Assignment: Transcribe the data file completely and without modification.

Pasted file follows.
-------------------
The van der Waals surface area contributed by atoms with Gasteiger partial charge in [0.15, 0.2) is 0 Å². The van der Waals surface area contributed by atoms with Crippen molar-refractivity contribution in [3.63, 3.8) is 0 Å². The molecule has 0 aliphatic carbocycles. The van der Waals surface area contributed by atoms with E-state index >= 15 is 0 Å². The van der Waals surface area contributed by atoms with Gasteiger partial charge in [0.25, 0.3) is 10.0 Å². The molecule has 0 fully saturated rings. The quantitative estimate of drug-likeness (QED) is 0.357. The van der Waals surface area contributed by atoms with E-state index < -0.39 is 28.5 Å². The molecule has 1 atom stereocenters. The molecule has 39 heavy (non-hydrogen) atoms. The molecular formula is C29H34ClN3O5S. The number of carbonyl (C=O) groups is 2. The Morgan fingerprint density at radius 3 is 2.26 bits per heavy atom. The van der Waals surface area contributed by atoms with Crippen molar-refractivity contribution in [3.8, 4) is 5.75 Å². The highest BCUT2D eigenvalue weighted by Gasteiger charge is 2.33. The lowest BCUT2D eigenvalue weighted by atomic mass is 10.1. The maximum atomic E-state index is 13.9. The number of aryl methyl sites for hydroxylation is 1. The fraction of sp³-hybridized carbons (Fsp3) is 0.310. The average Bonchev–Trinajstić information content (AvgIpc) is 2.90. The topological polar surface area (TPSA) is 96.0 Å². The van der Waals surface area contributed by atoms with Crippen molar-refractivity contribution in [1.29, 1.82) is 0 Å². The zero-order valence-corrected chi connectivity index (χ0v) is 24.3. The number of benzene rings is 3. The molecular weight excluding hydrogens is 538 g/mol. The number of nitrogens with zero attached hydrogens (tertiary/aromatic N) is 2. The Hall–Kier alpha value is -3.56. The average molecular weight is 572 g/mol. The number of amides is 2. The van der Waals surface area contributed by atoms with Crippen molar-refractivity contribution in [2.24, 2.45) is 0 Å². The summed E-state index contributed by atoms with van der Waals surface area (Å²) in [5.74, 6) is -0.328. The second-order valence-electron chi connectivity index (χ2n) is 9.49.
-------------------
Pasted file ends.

The van der Waals surface area contributed by atoms with Gasteiger partial charge in [0.15, 0.2) is 0 Å². The van der Waals surface area contributed by atoms with Crippen molar-refractivity contribution in [3.63, 3.8) is 0 Å². The molecule has 0 aliphatic carbocycles. The van der Waals surface area contributed by atoms with E-state index >= 15 is 0 Å². The van der Waals surface area contributed by atoms with Gasteiger partial charge in [0.25, 0.3) is 10.0 Å². The molecule has 0 fully saturated rings. The quantitative estimate of drug-likeness (QED) is 0.357. The van der Waals surface area contributed by atoms with E-state index < -0.39 is 28.5 Å². The molecule has 1 atom stereocenters. The molecule has 39 heavy (non-hydrogen) atoms. The molecular formula is C29H34ClN3O5S. The number of carbonyl (C=O) groups is 2. The Morgan fingerprint density at radius 3 is 2.26 bits per heavy atom. The van der Waals surface area contributed by atoms with Crippen molar-refractivity contribution in [3.8, 4) is 5.75 Å². The highest BCUT2D eigenvalue weighted by Gasteiger charge is 2.33. The lowest BCUT2D eigenvalue weighted by atomic mass is 10.1. The maximum atomic E-state index is 13.9. The number of aryl methyl sites for hydroxylation is 1. The fraction of sp³-hybridized carbons (Fsp3) is 0.310. The average Bonchev–Trinajstić information content (AvgIpc) is 2.90. The topological polar surface area (TPSA) is 96.0 Å². The van der Waals surface area contributed by atoms with Crippen molar-refractivity contribution in [1.29, 1.82) is 0 Å². The zero-order valence-corrected chi connectivity index (χ0v) is 24.3. The number of benzene rings is 3. The molecular weight excluding hydrogens is 538 g/mol. The number of nitrogens with zero attached hydrogens (tertiary/aromatic N) is 2. The Hall–Kier alpha value is -3.56. The average molecular weight is 572 g/mol. The number of amides is 2. The van der Waals surface area contributed by atoms with Crippen molar-refractivity contribution in [2.24, 2.45) is 0 Å². The summed E-state index contributed by atoms with van der Waals surface area (Å²) in [5.74, 6) is -0.328. The second-order valence-electron chi connectivity index (χ2n) is 9.49.